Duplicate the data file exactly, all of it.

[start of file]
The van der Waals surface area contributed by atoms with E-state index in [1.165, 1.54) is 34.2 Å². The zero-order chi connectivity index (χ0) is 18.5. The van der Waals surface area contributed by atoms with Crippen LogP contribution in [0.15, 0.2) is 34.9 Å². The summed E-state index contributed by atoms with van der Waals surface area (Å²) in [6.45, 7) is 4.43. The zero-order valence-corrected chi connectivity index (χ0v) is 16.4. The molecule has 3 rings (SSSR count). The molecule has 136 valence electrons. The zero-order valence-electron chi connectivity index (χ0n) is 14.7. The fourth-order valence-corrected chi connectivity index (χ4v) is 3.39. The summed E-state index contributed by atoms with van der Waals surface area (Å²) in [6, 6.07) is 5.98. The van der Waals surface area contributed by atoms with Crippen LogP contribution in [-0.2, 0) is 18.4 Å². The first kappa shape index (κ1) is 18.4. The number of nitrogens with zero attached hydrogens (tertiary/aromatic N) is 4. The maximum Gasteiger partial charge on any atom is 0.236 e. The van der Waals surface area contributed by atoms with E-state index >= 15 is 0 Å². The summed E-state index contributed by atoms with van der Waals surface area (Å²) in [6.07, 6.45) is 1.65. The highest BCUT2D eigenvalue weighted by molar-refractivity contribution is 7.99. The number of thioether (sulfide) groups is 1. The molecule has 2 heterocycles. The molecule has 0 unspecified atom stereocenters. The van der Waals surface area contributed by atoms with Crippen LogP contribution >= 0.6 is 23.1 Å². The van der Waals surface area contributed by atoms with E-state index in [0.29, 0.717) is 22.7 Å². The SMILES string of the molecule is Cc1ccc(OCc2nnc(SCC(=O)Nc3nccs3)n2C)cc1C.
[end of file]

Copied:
The van der Waals surface area contributed by atoms with E-state index in [1.165, 1.54) is 34.2 Å². The zero-order chi connectivity index (χ0) is 18.5. The van der Waals surface area contributed by atoms with Crippen LogP contribution in [0.15, 0.2) is 34.9 Å². The summed E-state index contributed by atoms with van der Waals surface area (Å²) in [6.45, 7) is 4.43. The zero-order valence-corrected chi connectivity index (χ0v) is 16.4. The molecule has 3 rings (SSSR count). The molecule has 136 valence electrons. The zero-order valence-electron chi connectivity index (χ0n) is 14.7. The fourth-order valence-corrected chi connectivity index (χ4v) is 3.39. The summed E-state index contributed by atoms with van der Waals surface area (Å²) in [6, 6.07) is 5.98. The van der Waals surface area contributed by atoms with Crippen LogP contribution in [-0.2, 0) is 18.4 Å². The first kappa shape index (κ1) is 18.4. The number of nitrogens with zero attached hydrogens (tertiary/aromatic N) is 4. The maximum Gasteiger partial charge on any atom is 0.236 e. The van der Waals surface area contributed by atoms with E-state index >= 15 is 0 Å². The summed E-state index contributed by atoms with van der Waals surface area (Å²) in [6.07, 6.45) is 1.65. The highest BCUT2D eigenvalue weighted by molar-refractivity contribution is 7.99. The number of thioether (sulfide) groups is 1. The molecule has 2 heterocycles. The molecule has 0 unspecified atom stereocenters. The van der Waals surface area contributed by atoms with Crippen LogP contribution >= 0.6 is 23.1 Å². The van der Waals surface area contributed by atoms with E-state index in [0.29, 0.717) is 22.7 Å². The SMILES string of the molecule is Cc1ccc(OCc2nnc(SCC(=O)Nc3nccs3)n2C)cc1C.